UK firms good for ‘muck shifting’ but lack capability to build nuclear power statons says EDF boss

UK firms could miss out on major contracts to build EDF’s new £10bn nuclear power station at Hinkley Point due to a lack of specialist expertise, the commercial director of the energy firm has said.

Speaking to the Guardian newspaper, Ken Owen, commercial director for nuclear new build at EDF Energy, said UK companies could miss out on the majority of specialist contracts to build the nuclear power station because of a dearth of hi-tech engineering skills.

Contracts for preparatory works, which Owen described as “muck shifting”, have already gone to UK companies, while the main £2bn civils contract went to a joint venture between Bouygues and Laing O’Rourke, but more specialists contracts are likely to go to overseas firms, Owen said.

“There are a lot of critical components where quite frankly the UK has lost its capability. We don’t mind that because we know there is capability from a global perspective.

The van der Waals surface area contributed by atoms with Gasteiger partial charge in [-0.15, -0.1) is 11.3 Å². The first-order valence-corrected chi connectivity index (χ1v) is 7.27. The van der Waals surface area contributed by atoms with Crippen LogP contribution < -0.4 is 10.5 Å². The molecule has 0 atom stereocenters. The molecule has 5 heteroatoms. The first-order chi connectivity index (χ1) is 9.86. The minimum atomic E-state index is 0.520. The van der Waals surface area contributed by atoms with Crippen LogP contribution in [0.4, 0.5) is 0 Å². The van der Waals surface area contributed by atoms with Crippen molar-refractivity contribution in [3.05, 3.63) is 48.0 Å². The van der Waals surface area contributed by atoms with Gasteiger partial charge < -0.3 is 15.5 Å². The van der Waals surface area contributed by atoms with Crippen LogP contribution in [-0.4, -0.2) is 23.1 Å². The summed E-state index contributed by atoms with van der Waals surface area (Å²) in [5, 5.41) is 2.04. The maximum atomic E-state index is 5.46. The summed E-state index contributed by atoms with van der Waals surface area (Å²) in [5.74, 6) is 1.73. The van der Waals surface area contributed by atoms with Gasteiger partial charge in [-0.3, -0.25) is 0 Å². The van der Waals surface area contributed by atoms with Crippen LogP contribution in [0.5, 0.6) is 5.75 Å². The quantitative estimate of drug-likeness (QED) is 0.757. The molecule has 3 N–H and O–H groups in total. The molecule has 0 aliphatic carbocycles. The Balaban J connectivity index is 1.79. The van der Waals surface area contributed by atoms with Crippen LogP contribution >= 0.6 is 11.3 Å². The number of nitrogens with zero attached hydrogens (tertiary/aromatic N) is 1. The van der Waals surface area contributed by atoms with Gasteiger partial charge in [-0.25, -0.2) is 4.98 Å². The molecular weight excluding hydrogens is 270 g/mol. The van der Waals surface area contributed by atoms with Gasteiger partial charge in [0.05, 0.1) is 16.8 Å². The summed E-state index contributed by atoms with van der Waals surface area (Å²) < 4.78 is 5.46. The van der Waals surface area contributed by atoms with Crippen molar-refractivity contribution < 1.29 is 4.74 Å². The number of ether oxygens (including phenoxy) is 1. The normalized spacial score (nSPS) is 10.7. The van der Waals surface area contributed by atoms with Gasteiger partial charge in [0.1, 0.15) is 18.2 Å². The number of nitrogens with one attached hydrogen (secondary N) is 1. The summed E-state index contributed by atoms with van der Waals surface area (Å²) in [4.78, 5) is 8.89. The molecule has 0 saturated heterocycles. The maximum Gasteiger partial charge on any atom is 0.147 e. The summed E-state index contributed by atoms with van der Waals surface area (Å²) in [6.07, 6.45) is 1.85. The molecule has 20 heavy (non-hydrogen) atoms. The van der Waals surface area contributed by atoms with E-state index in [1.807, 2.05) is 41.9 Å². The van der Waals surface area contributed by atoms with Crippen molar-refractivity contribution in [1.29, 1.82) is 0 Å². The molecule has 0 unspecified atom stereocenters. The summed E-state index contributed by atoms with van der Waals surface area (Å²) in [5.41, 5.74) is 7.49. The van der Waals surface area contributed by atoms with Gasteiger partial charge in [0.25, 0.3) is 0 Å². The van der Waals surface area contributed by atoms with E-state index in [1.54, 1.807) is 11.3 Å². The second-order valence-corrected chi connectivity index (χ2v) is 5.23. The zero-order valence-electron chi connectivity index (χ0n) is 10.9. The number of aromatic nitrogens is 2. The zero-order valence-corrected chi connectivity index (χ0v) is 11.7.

“This is where the UK has got to upskill itself because of the constraints of manufacturing parts for nuclear. We need full traceability: where every little bit of material comes from, and documentation of it.

“We need to understand the documentation sign-off for every manufacturing stage. That is a huge challenge for UK industry because they have never made components for the nuclear industry to today’s standards.”

“There are 90 contracts to deliver the job, excluding the muck shifting and enabling work. Two - marine works and civils - are traditional UK [strengths]. The other 88, that’s the world of manufacturing and erection,” said Owen, previously commercial director of CLM, the private sector delivery partner of London 2012 Olympics.

An announcement is expected imminently on the result of long-running negotiations between EDF and the government over the price consumers will pay to subsidise electricity generated by the new reactors, as well as details of Chinese investment in the Hinkley project.

Yesterday, Building revealed that the construction timetable for the main civils programme has now slipped again, with contractors not expecting to start work until mid-2015.l


This story originally had an online poll connected to it which asked the question:

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